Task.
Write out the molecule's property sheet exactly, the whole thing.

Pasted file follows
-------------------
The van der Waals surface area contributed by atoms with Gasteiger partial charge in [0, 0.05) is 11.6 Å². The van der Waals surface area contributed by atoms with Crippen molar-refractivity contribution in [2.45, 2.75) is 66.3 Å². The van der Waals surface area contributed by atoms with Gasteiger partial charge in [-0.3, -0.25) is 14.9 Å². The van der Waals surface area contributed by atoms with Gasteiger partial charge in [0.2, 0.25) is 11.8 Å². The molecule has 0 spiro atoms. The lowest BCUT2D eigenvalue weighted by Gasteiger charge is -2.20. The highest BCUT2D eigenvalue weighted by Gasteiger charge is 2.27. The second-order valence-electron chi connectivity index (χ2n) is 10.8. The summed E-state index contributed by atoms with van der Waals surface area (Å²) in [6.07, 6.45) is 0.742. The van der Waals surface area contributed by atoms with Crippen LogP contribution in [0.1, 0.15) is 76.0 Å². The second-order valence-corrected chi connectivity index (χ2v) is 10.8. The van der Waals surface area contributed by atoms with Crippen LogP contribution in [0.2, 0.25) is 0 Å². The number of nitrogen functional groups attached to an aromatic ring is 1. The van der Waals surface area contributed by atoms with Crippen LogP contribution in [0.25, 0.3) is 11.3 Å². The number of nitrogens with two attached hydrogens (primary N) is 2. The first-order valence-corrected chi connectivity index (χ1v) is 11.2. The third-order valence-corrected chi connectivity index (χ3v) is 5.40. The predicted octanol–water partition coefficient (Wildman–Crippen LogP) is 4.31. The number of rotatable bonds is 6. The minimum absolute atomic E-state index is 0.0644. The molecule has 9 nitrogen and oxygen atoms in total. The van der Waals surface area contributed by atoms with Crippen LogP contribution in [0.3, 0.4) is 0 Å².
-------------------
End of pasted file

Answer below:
The van der Waals surface area contributed by atoms with Gasteiger partial charge in [0, 0.05) is 11.6 Å². The van der Waals surface area contributed by atoms with Crippen molar-refractivity contribution in [2.45, 2.75) is 66.3 Å². The van der Waals surface area contributed by atoms with Gasteiger partial charge in [-0.3, -0.25) is 14.9 Å². The van der Waals surface area contributed by atoms with Gasteiger partial charge in [0.2, 0.25) is 11.8 Å². The molecule has 0 spiro atoms. The lowest BCUT2D eigenvalue weighted by Gasteiger charge is -2.20. The highest BCUT2D eigenvalue weighted by Gasteiger charge is 2.27. The second-order valence-electron chi connectivity index (χ2n) is 10.8. The summed E-state index contributed by atoms with van der Waals surface area (Å²) in [6.07, 6.45) is 0.742. The van der Waals surface area contributed by atoms with Crippen LogP contribution in [0.1, 0.15) is 76.0 Å². The second-order valence-corrected chi connectivity index (χ2v) is 10.8. The van der Waals surface area contributed by atoms with Crippen LogP contribution in [0.2, 0.25) is 0 Å². The number of nitrogen functional groups attached to an aromatic ring is 1. The van der Waals surface area contributed by atoms with Crippen LogP contribution in [0.25, 0.3) is 11.3 Å². The number of nitrogens with two attached hydrogens (primary N) is 2. The first-order valence-corrected chi connectivity index (χ1v) is 11.2. The third-order valence-corrected chi connectivity index (χ3v) is 5.40. The predicted octanol–water partition coefficient (Wildman–Crippen LogP) is 4.31. The number of rotatable bonds is 6. The minimum absolute atomic E-state index is 0.0644. The molecule has 9 nitrogen and oxygen atoms in total. The van der Waals surface area contributed by atoms with Crippen LogP contribution in [0.3, 0.4) is 0 Å².